Undue influence is a legal theory which may be used to invalidate a document, usually a will, trust or non-probate transfer. Undue influence occurs when a signer of a document is influenced by “force, coercion, or overpersuasion” such that it destroys the signer’s free agency. Tobias v. Korman, 141 S.W.3d 468, 475 (Mo. Ct. App. 2004). Importantly, even when evidence of influence is shown over a signer, it does not amount to undue influence unless it removed the signer’s free agency. Sleepy Hollow Ranch, LLC v. Robinson, 373 S.W.3d 485, 493 (Mo. Ct. App. 2012).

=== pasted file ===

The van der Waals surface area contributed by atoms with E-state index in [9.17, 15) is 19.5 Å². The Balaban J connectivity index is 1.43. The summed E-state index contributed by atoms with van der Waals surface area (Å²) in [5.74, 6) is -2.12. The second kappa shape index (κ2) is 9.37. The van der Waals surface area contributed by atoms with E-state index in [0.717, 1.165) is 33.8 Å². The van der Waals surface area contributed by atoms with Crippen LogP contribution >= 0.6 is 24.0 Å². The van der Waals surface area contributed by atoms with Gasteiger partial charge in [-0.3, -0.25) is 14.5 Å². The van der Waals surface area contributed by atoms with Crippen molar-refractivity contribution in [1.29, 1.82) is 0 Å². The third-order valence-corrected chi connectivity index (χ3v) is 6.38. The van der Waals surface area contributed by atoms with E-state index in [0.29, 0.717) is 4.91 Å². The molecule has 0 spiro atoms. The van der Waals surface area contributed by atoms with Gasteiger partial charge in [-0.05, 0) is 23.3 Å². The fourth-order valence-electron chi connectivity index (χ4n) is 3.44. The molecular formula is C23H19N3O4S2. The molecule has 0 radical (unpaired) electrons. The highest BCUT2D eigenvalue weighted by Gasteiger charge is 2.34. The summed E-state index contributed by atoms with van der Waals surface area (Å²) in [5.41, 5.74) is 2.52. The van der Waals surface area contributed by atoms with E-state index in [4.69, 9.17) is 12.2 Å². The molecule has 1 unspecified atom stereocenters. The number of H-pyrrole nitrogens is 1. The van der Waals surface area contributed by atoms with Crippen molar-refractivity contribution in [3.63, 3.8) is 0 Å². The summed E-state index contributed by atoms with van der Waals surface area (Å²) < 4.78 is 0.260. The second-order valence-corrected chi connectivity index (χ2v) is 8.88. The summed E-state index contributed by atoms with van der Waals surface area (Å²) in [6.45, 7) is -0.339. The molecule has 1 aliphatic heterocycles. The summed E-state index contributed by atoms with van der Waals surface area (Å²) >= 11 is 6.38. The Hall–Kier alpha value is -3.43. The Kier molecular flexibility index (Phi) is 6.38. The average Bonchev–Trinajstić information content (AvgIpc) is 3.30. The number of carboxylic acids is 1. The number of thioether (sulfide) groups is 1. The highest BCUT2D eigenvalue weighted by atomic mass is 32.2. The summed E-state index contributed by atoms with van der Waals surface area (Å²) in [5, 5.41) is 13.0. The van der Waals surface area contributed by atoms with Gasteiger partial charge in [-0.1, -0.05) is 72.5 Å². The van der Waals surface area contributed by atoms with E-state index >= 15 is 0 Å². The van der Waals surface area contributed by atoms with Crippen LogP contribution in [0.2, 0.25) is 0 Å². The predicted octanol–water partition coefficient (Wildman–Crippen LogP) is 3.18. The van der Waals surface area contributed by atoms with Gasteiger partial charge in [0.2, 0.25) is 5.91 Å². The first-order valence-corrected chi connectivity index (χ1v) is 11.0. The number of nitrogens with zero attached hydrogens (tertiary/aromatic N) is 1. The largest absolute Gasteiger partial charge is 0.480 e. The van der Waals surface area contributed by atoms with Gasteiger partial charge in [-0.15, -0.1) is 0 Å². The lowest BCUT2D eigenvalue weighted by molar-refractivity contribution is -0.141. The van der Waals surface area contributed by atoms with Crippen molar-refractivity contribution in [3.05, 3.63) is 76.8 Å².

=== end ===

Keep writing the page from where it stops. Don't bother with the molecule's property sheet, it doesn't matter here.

Undue influence claims greatly depend on the facts. It also greatly depends on the relationship between the influencer and the individual subject to the undue influence. For instance, it is much more difficult legally to prove undue influence between spouses because marriage is an inherently close relationship. It is “the rule that a husband or wife may justly and properly influence the making of a will or deed by the other for his or her own benefit, so long as the influence is not exercised in improper manner or by improper means.” Snell v. Seek, 250 S.W.2d 336, 342 (Mo. 1952).